3. When did you read your first Bond novel and which is your favourite?
When I was 12 we moved to a house where I had an attic room. In a cupboard under the eaves were all my father’s collection of Bond books. He always told me the books were completely different from the films. They were the Pan paperback covers with the photographs. I really love those covers, maybe in part because they were the ones I first read. They are a little cooler than many of the pulpy covers and have aged well because of that. They are definitely in the lineage of Chopping. Moonraker is still my favourite read.
4. Do you have any favourite Bond dust jackets in paperback or by continuation authors?
The Pan paperback of Live and let Die, with the bones and coins in the sand. It’s so minimal but very powerful. It’s that Chopping effect! I did many of the continuation covers myself, but they didn’t work out the way I’d envisioned – too pulpy. It took me a while to figure out that an entirely different approach was required. I enjoyed reading Colonel Sun by Kingsley Amis/Robert Markham. I’m from Swansea, where Amis lived for a time, so there is that connection. I wish he’d done more.
5. What are you working on next?
This last summer I completed a second set of Fleming Bond covers, (it will be a while until they see the light of day, but I’m happy with them and keeping my fingers crossed!) Early on in the process I had explored the idea of remixing concepts from past Bond artists and bringing them up to date. I chose the Goldfinger cover from Chopping, but realized it wasn’t going to be bettered, so I changed my direction and went with all new ideas.
The second set I’ve been working on recently is very different from the Centenary Edition. It took a while to find a direction that was cool, appropriate and different from what had already gone before.
I then set myself the task of really limiting some of the archetypes that had been used before. This was quite a challenge, but in the 21st century, I think it’s important to reflect the times. Bond is such a multi-faceted folk hero at this point, that much of his original character from the books has been mightily enhanced. I can’t think of another figure in the whole of popular culture that has become synonymous with such a range of different characteristics; from Super-luxury and sophistication to bravery and duty, with much in between. That’s part of the reason why I’m so excited to do the covers, there is so much cool history to draw from, and although those printed words remain the same, our concept of Bond is continually evolving, and I ‘m an artist that likes to shift styles.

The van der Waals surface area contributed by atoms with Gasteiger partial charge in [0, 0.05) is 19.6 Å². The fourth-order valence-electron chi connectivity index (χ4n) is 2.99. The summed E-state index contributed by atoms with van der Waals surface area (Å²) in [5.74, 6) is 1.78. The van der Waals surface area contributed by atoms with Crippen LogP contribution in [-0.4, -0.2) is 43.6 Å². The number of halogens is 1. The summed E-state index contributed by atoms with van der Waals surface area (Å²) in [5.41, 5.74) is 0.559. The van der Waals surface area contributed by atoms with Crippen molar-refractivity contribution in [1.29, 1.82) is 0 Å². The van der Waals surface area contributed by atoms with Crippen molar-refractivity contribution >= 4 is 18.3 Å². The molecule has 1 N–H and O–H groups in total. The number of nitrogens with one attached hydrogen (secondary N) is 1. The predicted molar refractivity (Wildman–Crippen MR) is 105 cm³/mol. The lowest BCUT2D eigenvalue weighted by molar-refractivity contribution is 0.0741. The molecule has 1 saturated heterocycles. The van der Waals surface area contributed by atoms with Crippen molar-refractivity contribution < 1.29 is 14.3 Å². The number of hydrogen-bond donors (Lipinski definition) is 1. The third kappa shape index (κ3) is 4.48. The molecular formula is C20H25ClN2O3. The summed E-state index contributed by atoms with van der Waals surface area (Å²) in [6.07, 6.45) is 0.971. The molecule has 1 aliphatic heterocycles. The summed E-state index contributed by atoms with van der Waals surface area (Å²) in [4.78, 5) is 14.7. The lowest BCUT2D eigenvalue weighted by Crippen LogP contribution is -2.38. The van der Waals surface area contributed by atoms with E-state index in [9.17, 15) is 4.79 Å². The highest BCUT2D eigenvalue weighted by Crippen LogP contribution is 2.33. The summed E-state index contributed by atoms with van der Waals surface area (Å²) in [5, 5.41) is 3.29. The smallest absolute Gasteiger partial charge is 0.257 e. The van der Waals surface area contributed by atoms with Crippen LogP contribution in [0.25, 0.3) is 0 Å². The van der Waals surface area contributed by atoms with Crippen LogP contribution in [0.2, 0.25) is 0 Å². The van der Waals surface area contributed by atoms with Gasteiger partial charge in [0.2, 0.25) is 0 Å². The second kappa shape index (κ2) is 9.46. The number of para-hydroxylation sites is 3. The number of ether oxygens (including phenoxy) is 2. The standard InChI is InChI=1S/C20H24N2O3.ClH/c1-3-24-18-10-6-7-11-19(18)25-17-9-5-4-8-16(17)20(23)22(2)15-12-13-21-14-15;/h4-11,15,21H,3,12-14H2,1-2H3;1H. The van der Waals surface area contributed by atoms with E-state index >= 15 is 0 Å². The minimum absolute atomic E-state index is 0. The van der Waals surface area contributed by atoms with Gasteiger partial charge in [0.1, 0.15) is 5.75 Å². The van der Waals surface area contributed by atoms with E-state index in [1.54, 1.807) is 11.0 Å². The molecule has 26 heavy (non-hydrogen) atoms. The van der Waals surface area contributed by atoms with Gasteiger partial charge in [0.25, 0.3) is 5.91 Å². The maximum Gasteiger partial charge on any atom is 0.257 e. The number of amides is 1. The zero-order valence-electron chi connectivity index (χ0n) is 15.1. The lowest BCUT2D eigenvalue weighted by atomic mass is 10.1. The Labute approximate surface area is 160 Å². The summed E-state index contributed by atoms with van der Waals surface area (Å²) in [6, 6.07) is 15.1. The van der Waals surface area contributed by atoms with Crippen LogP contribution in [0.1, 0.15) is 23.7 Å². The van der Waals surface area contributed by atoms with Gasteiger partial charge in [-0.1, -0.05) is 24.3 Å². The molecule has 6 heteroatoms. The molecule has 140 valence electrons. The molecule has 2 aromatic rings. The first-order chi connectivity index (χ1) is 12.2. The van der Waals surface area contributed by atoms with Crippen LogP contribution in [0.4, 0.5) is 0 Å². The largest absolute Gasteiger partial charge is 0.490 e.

To do exactly the same covers in entirely different modes is a great challenge, and it’s taken me a while to come to a direction that I’m really happy with. I enjoyed learning about Chopping on your site, I can understand his frustrations with being so tied to the Bond world.
James Bond has become a very welcome part of my life. I’ve been told that I’ve done more covers for Bond than any other designer! 007 has an ability to continually evolve and remain relevant to the times. He is synonymous with so many different qualities, from high luxury to vengeance- it’s quite a spread! It allows for an endless spectrum of design approaches, even though the printed words remain as Fleming left them.
Originally released in 2008 to celebrate the centenary of Ian Fleming’s birth, Michael Gillette’s designs for the covers of Penguin’s Fleming Bond novels were an instant iconic classic. Much requested, they are now available as limited edition, signed and numbered prints in conjunction with Ian Fleming Publications Ltd. Printed to the highest standards by the Electric Works Gallery in San Francisco.
Born and raised in Swansea, Wales, Michael now lives in San Francisco and has produced record sleeve art for The Beastie Boys, My Morning Jacket, MGMT and many others.
Visit Michael’s website